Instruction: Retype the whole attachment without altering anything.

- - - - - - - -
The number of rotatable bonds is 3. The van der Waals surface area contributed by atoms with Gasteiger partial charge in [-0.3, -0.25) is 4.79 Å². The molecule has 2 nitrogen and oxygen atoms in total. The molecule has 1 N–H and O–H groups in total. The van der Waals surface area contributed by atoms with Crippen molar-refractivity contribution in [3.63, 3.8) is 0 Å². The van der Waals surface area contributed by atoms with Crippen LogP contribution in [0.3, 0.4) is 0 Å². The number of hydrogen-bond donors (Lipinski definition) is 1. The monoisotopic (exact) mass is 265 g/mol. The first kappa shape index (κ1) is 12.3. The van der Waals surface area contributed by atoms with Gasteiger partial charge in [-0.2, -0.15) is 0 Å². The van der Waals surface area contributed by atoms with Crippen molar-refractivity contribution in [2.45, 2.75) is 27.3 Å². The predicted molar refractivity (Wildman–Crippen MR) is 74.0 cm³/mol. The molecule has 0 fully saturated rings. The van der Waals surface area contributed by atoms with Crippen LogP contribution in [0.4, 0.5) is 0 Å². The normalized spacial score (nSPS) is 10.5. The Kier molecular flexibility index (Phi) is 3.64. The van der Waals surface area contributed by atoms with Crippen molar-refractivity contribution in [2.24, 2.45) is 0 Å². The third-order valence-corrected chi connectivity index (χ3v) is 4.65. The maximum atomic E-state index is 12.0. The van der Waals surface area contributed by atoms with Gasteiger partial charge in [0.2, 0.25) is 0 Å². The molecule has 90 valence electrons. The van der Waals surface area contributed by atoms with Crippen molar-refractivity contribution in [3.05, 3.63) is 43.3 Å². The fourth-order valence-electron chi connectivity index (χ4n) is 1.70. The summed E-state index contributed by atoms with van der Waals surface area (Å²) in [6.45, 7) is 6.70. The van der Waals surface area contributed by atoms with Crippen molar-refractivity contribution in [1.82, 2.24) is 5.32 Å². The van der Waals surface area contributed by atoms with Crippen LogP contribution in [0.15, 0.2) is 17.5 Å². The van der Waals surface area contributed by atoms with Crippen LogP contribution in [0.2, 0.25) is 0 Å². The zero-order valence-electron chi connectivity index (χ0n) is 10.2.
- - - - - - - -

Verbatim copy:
The number of rotatable bonds is 3. The van der Waals surface area contributed by atoms with Gasteiger partial charge in [-0.3, -0.25) is 4.79 Å². The molecule has 2 nitrogen and oxygen atoms in total. The molecule has 1 N–H and O–H groups in total. The van der Waals surface area contributed by atoms with Crippen molar-refractivity contribution in [3.63, 3.8) is 0 Å². The van der Waals surface area contributed by atoms with Crippen LogP contribution in [0.3, 0.4) is 0 Å². The number of hydrogen-bond donors (Lipinski definition) is 1. The monoisotopic (exact) mass is 265 g/mol. The first kappa shape index (κ1) is 12.3. The van der Waals surface area contributed by atoms with Gasteiger partial charge in [-0.2, -0.15) is 0 Å². The van der Waals surface area contributed by atoms with Crippen molar-refractivity contribution in [2.45, 2.75) is 27.3 Å². The predicted molar refractivity (Wildman–Crippen MR) is 74.0 cm³/mol. The molecule has 0 fully saturated rings. The van der Waals surface area contributed by atoms with Crippen LogP contribution in [0.4, 0.5) is 0 Å². The normalized spacial score (nSPS) is 10.5. The Kier molecular flexibility index (Phi) is 3.64. The van der Waals surface area contributed by atoms with Crippen molar-refractivity contribution in [2.24, 2.45) is 0 Å². The third-order valence-corrected chi connectivity index (χ3v) is 4.65. The maximum atomic E-state index is 12.0. The van der Waals surface area contributed by atoms with Gasteiger partial charge in [0.2, 0.25) is 0 Å². The molecule has 90 valence electrons. The van der Waals surface area contributed by atoms with Crippen molar-refractivity contribution in [3.05, 3.63) is 43.3 Å². The fourth-order valence-electron chi connectivity index (χ4n) is 1.70. The summed E-state index contributed by atoms with van der Waals surface area (Å²) in [6.45, 7) is 6.70. The van der Waals surface area contributed by atoms with Crippen molar-refractivity contribution in [1.82, 2.24) is 5.32 Å². The van der Waals surface area contributed by atoms with Crippen LogP contribution in [0.15, 0.2) is 17.5 Å². The van der Waals surface area contributed by atoms with Crippen LogP contribution in [0.2, 0.25) is 0 Å². The zero-order valence-electron chi connectivity index (χ0n) is 10.2.